Baird hires three bankers to focus on higher ed, federal leases

BY SourceMedia | MUNICIPAL | 11/28/22 01:40 PM EST By Keeley Webster

Baird has wooed three senior public finance bankers away from Oppenheimer & Co. as it continues to add strength to its municipal banking bench.

The new hires ? Chris Morse, Steve Simpson and Carlo Fitti ? will work out of the employee-owned firm's Philadelphia and Boston offices.

The trio bring expertise in credit analysis with a focus on federal leases and higher education, according to a Baird press release.

"We are very pleased to have Chris, Steve and Carlo joining Baird," said Brian Brewer, managing director/director of public finance at Baird. "Their tremendous expertise in credit analysis allows them to develop financing plans that use their clients' credit strengths to execute institutionally critical financings."

Morse, a managing director in public finance, has more than 29 years' experience in investment banking and corporate finance. At Oppenheimer, he specialized in developing the firm's high-yield, tax-exempt debt market with a focus on higher education. He also created and scaled a new asset class around non-cancellable federal lease obligations, issuing $2 billion of federal lease revenue bonds since fiscal 2020.

Earlier in his career, Morse focused on building markets for Merrill Lynch's leveraged finance group and helped integrate Merrill Lynch's Global Banking Group with the firm's investment banking, private equity and leveraged finance initiatives. Shortly after leaving Merrill, Morse served as a member of Municipal Funding Corp of America which pioneered the first?ever tax exempt CDO. Morse received his Bachelor of Science from Louisiana Tech University and served in the United States Marine Corps.

Simpson is a CFA, managing director in public finance, associate banker and has more than 30 years of experience. He has advised on, structured, and executed about $19 billion of tax-exempt and taxable bond issues for owners of mission critical federal infrastructure, private higher and secondary educational organizations, acute and long-term healthcare providers, as well as cultural and research not-for-profit organizations. Simpson specializes in securing initial credit ratings for issuers and borrowers and developing innovative financing structures. Simpson received his bachelor's in political economy from Williams College.

Fitti, a director of public finance and associate banker, has more than 20 years of securities experience. He was an executive director at Oppenheimer on the higher education team. Prior to that, he was head trader and options strategist at AlphaOne Capital Partners, LLC. He also worked in Market Making and Proprietary Trading at Susquehanna International Group (SIG). Fitti has a bachelor's degree in economics from Swarthmore College.

Over the past 10 years, Baird, an international finance company, has grown its public finance headcount by more than 40%, according to the firm. Baird ranked as the No. 1 municipal underwriter by number of issues for the 13th consecutive year in 2021, according to to Ipreo MuniAnalytics.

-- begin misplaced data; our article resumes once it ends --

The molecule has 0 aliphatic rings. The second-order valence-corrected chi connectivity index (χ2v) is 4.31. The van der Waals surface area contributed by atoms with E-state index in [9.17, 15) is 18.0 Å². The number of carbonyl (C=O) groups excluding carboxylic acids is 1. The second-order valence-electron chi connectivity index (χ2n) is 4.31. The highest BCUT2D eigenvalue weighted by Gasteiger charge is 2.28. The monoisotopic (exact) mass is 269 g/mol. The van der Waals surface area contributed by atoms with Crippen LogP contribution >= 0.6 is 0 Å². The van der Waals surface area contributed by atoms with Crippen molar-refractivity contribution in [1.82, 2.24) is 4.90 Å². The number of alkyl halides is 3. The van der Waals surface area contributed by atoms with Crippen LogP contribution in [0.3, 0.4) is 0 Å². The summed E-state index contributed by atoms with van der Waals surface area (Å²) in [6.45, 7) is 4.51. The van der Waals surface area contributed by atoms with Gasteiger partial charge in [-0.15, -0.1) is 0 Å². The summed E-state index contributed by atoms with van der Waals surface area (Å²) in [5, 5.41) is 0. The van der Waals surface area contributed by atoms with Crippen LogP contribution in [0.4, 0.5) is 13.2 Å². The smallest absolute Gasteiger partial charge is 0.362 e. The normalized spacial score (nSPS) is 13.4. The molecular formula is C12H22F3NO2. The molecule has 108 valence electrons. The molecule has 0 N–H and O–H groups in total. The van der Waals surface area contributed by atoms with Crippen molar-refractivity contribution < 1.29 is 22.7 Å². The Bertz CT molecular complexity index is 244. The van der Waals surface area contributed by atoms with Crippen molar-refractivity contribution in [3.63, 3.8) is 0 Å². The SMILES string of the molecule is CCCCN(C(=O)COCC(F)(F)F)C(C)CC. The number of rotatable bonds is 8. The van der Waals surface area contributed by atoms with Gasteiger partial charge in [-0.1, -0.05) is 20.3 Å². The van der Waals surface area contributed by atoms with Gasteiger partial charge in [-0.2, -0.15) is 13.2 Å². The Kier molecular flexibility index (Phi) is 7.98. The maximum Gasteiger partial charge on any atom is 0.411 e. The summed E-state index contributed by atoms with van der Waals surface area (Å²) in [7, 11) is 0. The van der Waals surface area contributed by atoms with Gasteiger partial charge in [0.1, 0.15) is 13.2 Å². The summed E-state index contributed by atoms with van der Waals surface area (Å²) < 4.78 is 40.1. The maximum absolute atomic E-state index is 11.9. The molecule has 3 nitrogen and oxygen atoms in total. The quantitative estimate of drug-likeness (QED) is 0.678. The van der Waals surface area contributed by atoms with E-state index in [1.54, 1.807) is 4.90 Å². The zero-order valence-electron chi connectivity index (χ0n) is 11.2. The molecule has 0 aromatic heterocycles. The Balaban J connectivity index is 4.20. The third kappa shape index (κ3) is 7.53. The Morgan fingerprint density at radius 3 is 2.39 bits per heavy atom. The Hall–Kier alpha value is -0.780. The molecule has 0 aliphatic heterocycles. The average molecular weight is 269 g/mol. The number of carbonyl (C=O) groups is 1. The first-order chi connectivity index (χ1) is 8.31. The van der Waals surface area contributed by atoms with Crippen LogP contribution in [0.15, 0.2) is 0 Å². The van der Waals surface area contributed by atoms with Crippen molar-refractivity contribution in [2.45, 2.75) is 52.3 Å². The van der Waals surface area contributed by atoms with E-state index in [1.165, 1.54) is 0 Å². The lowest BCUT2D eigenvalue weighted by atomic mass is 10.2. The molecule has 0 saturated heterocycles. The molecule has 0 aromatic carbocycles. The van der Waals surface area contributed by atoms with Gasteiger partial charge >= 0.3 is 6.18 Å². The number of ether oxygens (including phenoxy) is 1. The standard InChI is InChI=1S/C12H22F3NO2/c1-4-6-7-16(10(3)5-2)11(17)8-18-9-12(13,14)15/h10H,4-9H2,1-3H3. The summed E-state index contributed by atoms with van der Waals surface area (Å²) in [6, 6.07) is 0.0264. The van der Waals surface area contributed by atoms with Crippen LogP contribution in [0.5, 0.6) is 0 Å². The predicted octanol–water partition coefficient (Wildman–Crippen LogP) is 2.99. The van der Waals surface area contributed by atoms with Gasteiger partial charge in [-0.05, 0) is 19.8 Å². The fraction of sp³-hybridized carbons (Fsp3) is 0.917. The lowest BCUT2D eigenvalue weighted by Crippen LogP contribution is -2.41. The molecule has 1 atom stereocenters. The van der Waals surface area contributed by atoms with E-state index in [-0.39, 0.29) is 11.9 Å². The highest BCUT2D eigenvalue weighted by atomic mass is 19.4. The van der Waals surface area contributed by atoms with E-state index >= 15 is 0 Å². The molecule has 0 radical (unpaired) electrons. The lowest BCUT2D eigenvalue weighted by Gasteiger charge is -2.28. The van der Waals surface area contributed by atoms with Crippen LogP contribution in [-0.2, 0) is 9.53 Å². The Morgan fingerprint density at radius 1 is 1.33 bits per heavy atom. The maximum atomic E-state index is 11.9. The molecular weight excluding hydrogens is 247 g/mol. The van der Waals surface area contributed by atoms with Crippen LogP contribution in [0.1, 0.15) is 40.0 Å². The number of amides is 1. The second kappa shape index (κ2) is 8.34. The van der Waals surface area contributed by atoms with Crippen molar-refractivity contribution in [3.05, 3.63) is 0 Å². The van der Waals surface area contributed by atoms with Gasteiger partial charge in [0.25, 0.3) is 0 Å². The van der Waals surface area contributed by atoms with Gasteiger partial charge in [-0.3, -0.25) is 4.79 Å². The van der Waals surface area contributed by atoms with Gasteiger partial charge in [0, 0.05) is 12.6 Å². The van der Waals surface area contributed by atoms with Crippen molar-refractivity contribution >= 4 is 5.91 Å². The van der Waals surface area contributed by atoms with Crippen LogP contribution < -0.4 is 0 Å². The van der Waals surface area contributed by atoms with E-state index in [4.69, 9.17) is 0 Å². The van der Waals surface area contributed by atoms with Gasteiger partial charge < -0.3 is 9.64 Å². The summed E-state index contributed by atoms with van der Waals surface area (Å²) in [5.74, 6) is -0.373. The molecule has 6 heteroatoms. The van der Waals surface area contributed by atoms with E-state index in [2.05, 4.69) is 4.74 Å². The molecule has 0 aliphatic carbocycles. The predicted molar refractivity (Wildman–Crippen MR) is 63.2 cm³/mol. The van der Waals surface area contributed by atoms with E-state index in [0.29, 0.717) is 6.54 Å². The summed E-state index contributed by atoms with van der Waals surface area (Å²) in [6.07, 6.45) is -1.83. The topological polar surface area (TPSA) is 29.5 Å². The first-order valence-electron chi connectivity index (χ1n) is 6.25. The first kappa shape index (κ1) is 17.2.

Baird is a full-service broker-dealer firm that provides municipal underwriting and financial advisory services to public school districts, charter schools, municipalities, counties, special districts and authorities, states, developers, and higher education.

Business is booming for headhunters who focus on public finance banking, particularly when sales slow, said Richard Baggott, a public finance recruiter based in Denver who helped place the trio.

Often, senior bankers will look at other firms when business is slow, and they have tied up existing deals, Baggott said.

"We have been getting a lot more calls this year than we did over the past two years," Baggott said. "I have senior bankers calling me and saying there have been changes here, sometimes it is a change in management and they are ready to look somewhere else."

Some people are also jumping because they became accustomed to working from home at the height of the COVID-19 pandemic and they don't want to return to the office, he said. So if a different firm will offer them the same level of seniority, but more time at home, they are often willing to jump, Baggot added.

In general the bond market is volatile, and fixed income securities carry interest rate risk. (As interest rates rise, bond prices usually fall, and vice versa. This effect is usually more pronounced for longer-term securities.) Fixed income securities also carry inflation risk and credit and default risks for both issuers and counterparties. Unlike individual bonds, most bond funds do not have a maturity date, so avoiding losses caused by price volatility by holding them until maturity is not possible.

Lower-quality debt securities generally offer higher yields, but also involve greater risk of default or price changes due to potential changes in the credit quality of the issuer. Any fixed income security sold or redeemed prior to maturity may be subject to loss.

Before investing, consider the funds' investment objectives, risks, charges, and expenses. Contact Fidelity for a prospectus or, if available, a summary prospectus containing this information. Read it carefully.